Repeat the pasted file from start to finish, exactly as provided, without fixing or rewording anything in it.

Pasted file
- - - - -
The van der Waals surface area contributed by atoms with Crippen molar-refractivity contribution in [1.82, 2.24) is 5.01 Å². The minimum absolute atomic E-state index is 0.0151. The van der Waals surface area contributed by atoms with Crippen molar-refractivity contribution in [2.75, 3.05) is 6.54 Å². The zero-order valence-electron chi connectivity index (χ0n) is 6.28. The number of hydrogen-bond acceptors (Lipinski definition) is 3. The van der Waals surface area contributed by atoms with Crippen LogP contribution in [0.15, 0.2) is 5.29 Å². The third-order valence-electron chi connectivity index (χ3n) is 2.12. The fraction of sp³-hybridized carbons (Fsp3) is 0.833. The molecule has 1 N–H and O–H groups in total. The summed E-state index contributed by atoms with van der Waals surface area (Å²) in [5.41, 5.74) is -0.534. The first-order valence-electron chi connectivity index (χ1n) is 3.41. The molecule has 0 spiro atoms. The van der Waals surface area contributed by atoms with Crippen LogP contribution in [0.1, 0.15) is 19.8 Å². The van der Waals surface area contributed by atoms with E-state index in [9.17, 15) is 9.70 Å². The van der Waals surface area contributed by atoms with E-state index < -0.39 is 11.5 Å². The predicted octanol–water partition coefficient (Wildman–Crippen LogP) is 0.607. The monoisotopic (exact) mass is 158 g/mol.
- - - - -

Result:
The van der Waals surface area contributed by atoms with Crippen molar-refractivity contribution in [1.82, 2.24) is 5.01 Å². The minimum absolute atomic E-state index is 0.0151. The van der Waals surface area contributed by atoms with Crippen molar-refractivity contribution in [2.75, 3.05) is 6.54 Å². The zero-order valence-electron chi connectivity index (χ0n) is 6.28. The number of hydrogen-bond acceptors (Lipinski definition) is 3. The van der Waals surface area contributed by atoms with Crippen LogP contribution in [0.15, 0.2) is 5.29 Å². The third-order valence-electron chi connectivity index (χ3n) is 2.12. The fraction of sp³-hybridized carbons (Fsp3) is 0.833. The molecule has 1 N–H and O–H groups in total. The summed E-state index contributed by atoms with van der Waals surface area (Å²) in [5.41, 5.74) is -0.534. The first-order valence-electron chi connectivity index (χ1n) is 3.41. The molecule has 0 spiro atoms. The van der Waals surface area contributed by atoms with Crippen LogP contribution in [0.1, 0.15) is 19.8 Å². The van der Waals surface area contributed by atoms with E-state index in [9.17, 15) is 9.70 Å². The van der Waals surface area contributed by atoms with E-state index < -0.39 is 11.5 Å². The predicted octanol–water partition coefficient (Wildman–Crippen LogP) is 0.607. The monoisotopic (exact) mass is 158 g/mol.